Downtown Murals

Downtown Murals

Walking Tour

The past few years have brought plenty of new murals to the city's downtown. Grab a coffee and enjoy the art!

1. Deer in the City 

Painted by local artist Wendy Struck, Deer in the City is a fittingly named tribute to the commonly sighted deer who live along the river valley and can be seen throughout Medicine Hat. 

2. Hope and A Future 

Bright, in both imagery and message, this mural by Medicine Hat artist Sonz1 is an unavoidable message of positivity and optimism. Found on the Southwest wall of Medicine Hat’s Olive Tap in the downtown core, this welcoming message greets everyone and reminds us that there is indeed hope and a future for all. 

3. Penny Profit 

One of the best and most prominent examples of classic graffiti in Medicine Hat, this mural covers the long-standing Penny Profit discount store’s back wall almost entirely. The mural depicts a stylized graffiti artist spraying graffiti on the walls of Canada’s sunniest city. This mural was a collaborative Australia-based artist c4m71 and local artist Will Oskam

4. No Rain No Flowers 

Another message of hope is tucked into a small corner on the upper edges of downtown Medicine Hat painted in 2020 by Teanna Church. While small, it is worth the walk to see the pretty floral mural carrying the message “no rain, no flowers.” Beautiful in its simplicity and featuring a bouquet of nearly a dozen flowers, this small mural is one of the most inspiring in the city. 

5. Exposure 

Edmonton, Alberta-based artist Josh Creighton explores the dimensions between composition and complementary colour configurations. His mural is featured on the cover of the 2020 Experience Medicine Hat Guide. 

6. Somnium (the Face) 

This mural is another excellent example of classic graffiti. Bacon, a Toronto-based artist, is known for his colourful works. His Medicine Hat piece, titled Somnium (the Face), brings life to Medicine Hat’s historic Assiniboia Hotel. 

7. Tunnel Vision 

South Railway St. Side — In 1988, the Winter Olympics were held in Calgary, only 300 kilometres Northwest of Medicine Hat. A legacy project of the 1988 Olympics was the World’s Largest Tepee, which is now on display in Medicine Hat. This mural features an artistic silhouette of the tepee during a bright Medicine Hat summer sunset. This vibrant piece is a combined effort by Will Oskam, Sonz1 and California-based FASM Creative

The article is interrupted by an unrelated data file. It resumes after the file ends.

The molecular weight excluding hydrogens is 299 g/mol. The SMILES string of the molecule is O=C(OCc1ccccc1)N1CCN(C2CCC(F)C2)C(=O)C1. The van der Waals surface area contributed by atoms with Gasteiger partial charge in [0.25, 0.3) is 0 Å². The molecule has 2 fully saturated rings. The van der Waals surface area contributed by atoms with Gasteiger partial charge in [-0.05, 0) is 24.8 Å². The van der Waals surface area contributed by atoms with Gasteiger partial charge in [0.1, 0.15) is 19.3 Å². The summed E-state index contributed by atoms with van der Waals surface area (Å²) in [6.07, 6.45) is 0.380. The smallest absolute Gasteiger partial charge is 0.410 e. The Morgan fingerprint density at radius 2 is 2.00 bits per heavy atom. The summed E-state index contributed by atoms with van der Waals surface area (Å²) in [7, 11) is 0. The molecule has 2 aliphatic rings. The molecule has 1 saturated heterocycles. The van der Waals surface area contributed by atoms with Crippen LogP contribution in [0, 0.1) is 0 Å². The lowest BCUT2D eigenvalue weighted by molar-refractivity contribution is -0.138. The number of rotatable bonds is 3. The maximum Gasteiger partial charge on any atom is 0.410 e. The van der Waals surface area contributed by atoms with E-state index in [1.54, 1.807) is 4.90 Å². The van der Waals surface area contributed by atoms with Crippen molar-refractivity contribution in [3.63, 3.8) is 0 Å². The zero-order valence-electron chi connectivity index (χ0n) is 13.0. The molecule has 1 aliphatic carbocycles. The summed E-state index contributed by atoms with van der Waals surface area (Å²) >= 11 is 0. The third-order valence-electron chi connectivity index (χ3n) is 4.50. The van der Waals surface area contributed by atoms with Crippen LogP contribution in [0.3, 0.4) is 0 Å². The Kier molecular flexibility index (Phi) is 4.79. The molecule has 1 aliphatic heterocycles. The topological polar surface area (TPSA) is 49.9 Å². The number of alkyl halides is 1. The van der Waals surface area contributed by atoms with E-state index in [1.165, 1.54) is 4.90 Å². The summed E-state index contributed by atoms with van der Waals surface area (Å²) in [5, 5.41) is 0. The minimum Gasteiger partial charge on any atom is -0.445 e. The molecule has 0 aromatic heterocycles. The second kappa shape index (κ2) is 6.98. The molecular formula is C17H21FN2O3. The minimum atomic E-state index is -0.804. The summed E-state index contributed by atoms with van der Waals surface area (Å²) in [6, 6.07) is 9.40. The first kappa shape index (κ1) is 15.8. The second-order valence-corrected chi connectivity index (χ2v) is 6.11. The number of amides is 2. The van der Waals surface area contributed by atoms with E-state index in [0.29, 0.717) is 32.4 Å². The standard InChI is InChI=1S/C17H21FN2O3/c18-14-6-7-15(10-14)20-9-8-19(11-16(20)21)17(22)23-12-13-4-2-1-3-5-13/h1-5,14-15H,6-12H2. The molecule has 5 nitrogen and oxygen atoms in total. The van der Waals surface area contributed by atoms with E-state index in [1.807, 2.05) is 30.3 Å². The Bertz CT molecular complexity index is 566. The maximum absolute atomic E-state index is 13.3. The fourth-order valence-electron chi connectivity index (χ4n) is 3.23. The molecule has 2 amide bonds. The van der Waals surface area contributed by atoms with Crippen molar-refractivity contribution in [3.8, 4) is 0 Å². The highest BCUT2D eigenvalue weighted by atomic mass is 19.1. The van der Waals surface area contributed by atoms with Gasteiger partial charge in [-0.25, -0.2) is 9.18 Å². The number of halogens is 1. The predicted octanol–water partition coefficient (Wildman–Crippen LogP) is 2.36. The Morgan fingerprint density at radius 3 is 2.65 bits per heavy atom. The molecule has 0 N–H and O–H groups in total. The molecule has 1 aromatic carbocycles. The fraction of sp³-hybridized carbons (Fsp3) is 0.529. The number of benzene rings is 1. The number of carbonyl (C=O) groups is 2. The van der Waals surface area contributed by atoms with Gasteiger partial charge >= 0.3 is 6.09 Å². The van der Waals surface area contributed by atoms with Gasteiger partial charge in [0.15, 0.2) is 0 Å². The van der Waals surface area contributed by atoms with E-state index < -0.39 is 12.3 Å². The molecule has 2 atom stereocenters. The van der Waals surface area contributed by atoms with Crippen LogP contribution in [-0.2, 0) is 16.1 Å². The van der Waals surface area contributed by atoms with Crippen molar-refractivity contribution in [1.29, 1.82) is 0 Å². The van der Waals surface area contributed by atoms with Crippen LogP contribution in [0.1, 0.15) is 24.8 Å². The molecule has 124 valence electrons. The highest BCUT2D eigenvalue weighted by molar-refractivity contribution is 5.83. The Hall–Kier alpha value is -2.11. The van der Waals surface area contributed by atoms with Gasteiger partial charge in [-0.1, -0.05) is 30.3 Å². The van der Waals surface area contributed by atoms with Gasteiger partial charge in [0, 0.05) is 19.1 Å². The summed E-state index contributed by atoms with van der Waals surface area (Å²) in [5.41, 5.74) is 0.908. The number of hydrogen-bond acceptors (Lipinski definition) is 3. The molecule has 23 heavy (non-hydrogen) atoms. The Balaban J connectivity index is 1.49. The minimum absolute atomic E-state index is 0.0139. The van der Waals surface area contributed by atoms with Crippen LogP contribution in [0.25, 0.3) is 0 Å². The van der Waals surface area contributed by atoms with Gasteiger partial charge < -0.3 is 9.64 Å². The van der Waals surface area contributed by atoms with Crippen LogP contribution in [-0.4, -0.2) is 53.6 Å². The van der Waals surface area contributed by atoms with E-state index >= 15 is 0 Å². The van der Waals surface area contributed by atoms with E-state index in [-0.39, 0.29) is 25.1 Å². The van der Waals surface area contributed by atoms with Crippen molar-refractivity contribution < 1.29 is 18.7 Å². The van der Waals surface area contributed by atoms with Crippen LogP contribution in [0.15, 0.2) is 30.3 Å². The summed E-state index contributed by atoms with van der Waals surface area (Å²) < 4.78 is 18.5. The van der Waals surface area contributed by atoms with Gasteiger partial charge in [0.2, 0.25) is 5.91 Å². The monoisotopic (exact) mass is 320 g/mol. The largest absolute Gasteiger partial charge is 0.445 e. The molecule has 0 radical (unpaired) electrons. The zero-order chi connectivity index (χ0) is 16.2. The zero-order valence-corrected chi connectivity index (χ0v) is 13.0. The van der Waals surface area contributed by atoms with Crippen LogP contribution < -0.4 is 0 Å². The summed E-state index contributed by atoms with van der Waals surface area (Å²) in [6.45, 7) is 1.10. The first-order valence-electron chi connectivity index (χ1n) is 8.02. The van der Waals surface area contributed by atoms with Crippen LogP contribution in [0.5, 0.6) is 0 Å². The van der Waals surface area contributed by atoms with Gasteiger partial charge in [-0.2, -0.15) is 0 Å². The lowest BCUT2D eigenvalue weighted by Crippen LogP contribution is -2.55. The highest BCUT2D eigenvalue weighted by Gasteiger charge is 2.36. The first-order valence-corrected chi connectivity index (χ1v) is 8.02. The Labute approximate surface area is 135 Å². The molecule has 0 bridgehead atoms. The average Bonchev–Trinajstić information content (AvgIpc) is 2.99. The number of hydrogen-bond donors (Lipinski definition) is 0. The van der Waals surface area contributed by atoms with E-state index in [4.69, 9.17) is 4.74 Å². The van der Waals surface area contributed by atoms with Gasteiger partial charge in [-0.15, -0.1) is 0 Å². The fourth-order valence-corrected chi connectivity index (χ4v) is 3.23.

North Railway St. Side —The Underpass is a hub of street art connecting Medicine Hat’s downtown to North Railway Street’s eclectic neighbourhood and into the park-like River Flats neighbourhood. This mural features a combination of geometric shapes, intersecting straight lines and circles. Blues, greens, and greys are reminiscent of the city’s iconic Assiniboia Hotel sign, which can be seen in this mural’s background. 

Tunnel Interior — Medicine Hat’s downtown tunnel has been transformed into a showcase for dozens of local graffiti artists, sponsored and vetted by the Medicine Hat-based Pop Up Parks organization. As with all art, it starts underground before emerging for the world to see. 

8. Vehicle Underpass 

One of the most striking murals is also one of the easiest to miss. Mere minutes from the Riverside Veteran’s Memorial Park, this bright, colourful mural was led by street artists Doktoer and Jesse Gouchey as an homage to missing and murdered indigenous women. Across Canada, hundreds of unsolved cases of murdered or missing Indigenous women where the RCMP say there was no foul play. This mural is a reminder that all life has value, and we must not turn a blind eye to injustice. 

9. Growing Hope in Our Community 

The Medicine Hat Women’s Shelter and Station Coffee Company teamed up to promote a feeling of hope with this mural by Sarah Slaughter Art. “Growing Hope in Our Community” is a positive message designed as a reminder that no one should have to endure family violence, and there are those who can help.

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